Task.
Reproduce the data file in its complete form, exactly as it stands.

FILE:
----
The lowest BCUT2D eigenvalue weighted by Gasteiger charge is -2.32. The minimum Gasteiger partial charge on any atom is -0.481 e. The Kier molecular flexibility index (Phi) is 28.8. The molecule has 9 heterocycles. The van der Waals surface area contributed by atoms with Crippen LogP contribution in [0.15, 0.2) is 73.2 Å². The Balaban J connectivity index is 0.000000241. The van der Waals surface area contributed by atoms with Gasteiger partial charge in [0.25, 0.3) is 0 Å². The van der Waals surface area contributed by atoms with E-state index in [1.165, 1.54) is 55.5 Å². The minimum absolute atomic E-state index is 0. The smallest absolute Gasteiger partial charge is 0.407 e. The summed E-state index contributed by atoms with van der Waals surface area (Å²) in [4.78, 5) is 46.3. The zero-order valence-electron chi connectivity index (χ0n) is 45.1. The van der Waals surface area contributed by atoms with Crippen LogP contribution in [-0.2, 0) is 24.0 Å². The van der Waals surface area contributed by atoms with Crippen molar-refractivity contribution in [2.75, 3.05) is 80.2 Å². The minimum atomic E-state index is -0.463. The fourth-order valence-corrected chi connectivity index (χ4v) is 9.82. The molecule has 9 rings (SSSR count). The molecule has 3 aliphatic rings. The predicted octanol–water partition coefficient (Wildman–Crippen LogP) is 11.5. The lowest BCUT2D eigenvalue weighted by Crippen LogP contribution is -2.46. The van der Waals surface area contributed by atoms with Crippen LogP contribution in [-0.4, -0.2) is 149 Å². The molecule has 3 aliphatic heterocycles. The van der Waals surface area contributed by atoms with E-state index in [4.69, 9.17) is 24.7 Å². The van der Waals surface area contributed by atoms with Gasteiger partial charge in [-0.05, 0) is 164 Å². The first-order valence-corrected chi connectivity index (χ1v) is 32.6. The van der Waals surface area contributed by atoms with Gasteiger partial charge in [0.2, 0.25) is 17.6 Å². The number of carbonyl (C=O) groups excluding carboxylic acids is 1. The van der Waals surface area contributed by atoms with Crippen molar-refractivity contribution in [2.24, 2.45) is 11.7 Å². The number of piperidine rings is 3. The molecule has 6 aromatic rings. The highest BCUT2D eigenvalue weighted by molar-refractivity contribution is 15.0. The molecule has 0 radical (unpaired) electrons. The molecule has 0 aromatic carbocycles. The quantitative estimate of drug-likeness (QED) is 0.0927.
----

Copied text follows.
The lowest BCUT2D eigenvalue weighted by Gasteiger charge is -2.32. The minimum Gasteiger partial charge on any atom is -0.481 e. The Kier molecular flexibility index (Phi) is 28.8. The molecule has 9 heterocycles. The van der Waals surface area contributed by atoms with Crippen LogP contribution in [0.15, 0.2) is 73.2 Å². The Balaban J connectivity index is 0.000000241. The van der Waals surface area contributed by atoms with Gasteiger partial charge in [0.25, 0.3) is 0 Å². The van der Waals surface area contributed by atoms with E-state index in [1.165, 1.54) is 55.5 Å². The minimum absolute atomic E-state index is 0. The smallest absolute Gasteiger partial charge is 0.407 e. The summed E-state index contributed by atoms with van der Waals surface area (Å²) in [4.78, 5) is 46.3. The zero-order valence-electron chi connectivity index (χ0n) is 45.1. The van der Waals surface area contributed by atoms with Crippen LogP contribution in [-0.2, 0) is 24.0 Å². The van der Waals surface area contributed by atoms with Crippen molar-refractivity contribution in [2.75, 3.05) is 80.2 Å². The minimum atomic E-state index is -0.463. The fourth-order valence-corrected chi connectivity index (χ4v) is 9.82. The molecule has 9 rings (SSSR count). The molecule has 3 aliphatic rings. The predicted octanol–water partition coefficient (Wildman–Crippen LogP) is 11.5. The lowest BCUT2D eigenvalue weighted by Crippen LogP contribution is -2.46. The van der Waals surface area contributed by atoms with Crippen LogP contribution in [-0.4, -0.2) is 149 Å². The molecule has 3 aliphatic heterocycles. The van der Waals surface area contributed by atoms with E-state index in [4.69, 9.17) is 24.7 Å². The van der Waals surface area contributed by atoms with Gasteiger partial charge in [-0.05, 0) is 164 Å². The first-order valence-corrected chi connectivity index (χ1v) is 32.6. The van der Waals surface area contributed by atoms with Gasteiger partial charge in [0.2, 0.25) is 17.6 Å². The number of carbonyl (C=O) groups excluding carboxylic acids is 1. The van der Waals surface area contributed by atoms with Crippen molar-refractivity contribution in [2.24, 2.45) is 11.7 Å². The number of piperidine rings is 3. The molecule has 6 aromatic rings. The highest BCUT2D eigenvalue weighted by molar-refractivity contribution is 15.0. The molecule has 0 radical (unpaired) electrons. The molecule has 0 aromatic carbocycles. The quantitative estimate of drug-likeness (QED) is 0.0927.